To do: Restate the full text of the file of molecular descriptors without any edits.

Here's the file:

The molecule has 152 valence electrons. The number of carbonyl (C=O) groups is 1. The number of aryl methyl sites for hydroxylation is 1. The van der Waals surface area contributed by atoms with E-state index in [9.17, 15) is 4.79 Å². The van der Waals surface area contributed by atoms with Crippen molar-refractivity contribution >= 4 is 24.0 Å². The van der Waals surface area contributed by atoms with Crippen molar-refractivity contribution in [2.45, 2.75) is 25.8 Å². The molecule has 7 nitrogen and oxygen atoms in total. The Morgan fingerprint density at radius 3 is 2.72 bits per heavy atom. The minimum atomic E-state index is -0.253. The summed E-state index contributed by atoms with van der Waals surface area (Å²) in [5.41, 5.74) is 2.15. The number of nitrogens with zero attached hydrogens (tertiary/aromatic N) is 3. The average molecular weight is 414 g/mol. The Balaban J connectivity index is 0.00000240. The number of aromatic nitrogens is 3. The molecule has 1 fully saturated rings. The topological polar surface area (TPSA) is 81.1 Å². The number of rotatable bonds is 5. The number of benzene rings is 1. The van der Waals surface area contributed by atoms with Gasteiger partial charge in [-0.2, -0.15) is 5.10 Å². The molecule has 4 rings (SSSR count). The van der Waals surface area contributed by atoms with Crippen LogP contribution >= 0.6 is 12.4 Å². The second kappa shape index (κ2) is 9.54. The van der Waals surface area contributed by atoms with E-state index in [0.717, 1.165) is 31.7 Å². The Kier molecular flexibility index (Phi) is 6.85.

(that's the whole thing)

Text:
The molecule has 152 valence electrons. The number of carbonyl (C=O) groups is 1. The number of aryl methyl sites for hydroxylation is 1. The van der Waals surface area contributed by atoms with E-state index in [9.17, 15) is 4.79 Å². The van der Waals surface area contributed by atoms with Crippen molar-refractivity contribution >= 4 is 24.0 Å². The van der Waals surface area contributed by atoms with Crippen molar-refractivity contribution in [2.45, 2.75) is 25.8 Å². The molecule has 7 nitrogen and oxygen atoms in total. The Morgan fingerprint density at radius 3 is 2.72 bits per heavy atom. The minimum atomic E-state index is -0.253. The summed E-state index contributed by atoms with van der Waals surface area (Å²) in [5.41, 5.74) is 2.15. The number of nitrogens with zero attached hydrogens (tertiary/aromatic N) is 3. The average molecular weight is 414 g/mol. The Balaban J connectivity index is 0.00000240. The number of aromatic nitrogens is 3. The molecule has 1 fully saturated rings. The topological polar surface area (TPSA) is 81.1 Å². The number of rotatable bonds is 5. The number of benzene rings is 1. The van der Waals surface area contributed by atoms with Gasteiger partial charge in [-0.2, -0.15) is 5.10 Å². The molecule has 4 rings (SSSR count). The van der Waals surface area contributed by atoms with Crippen LogP contribution >= 0.6 is 12.4 Å². The second kappa shape index (κ2) is 9.54. The van der Waals surface area contributed by atoms with E-state index in [0.717, 1.165) is 31.7 Å². The Kier molecular flexibility index (Phi) is 6.85.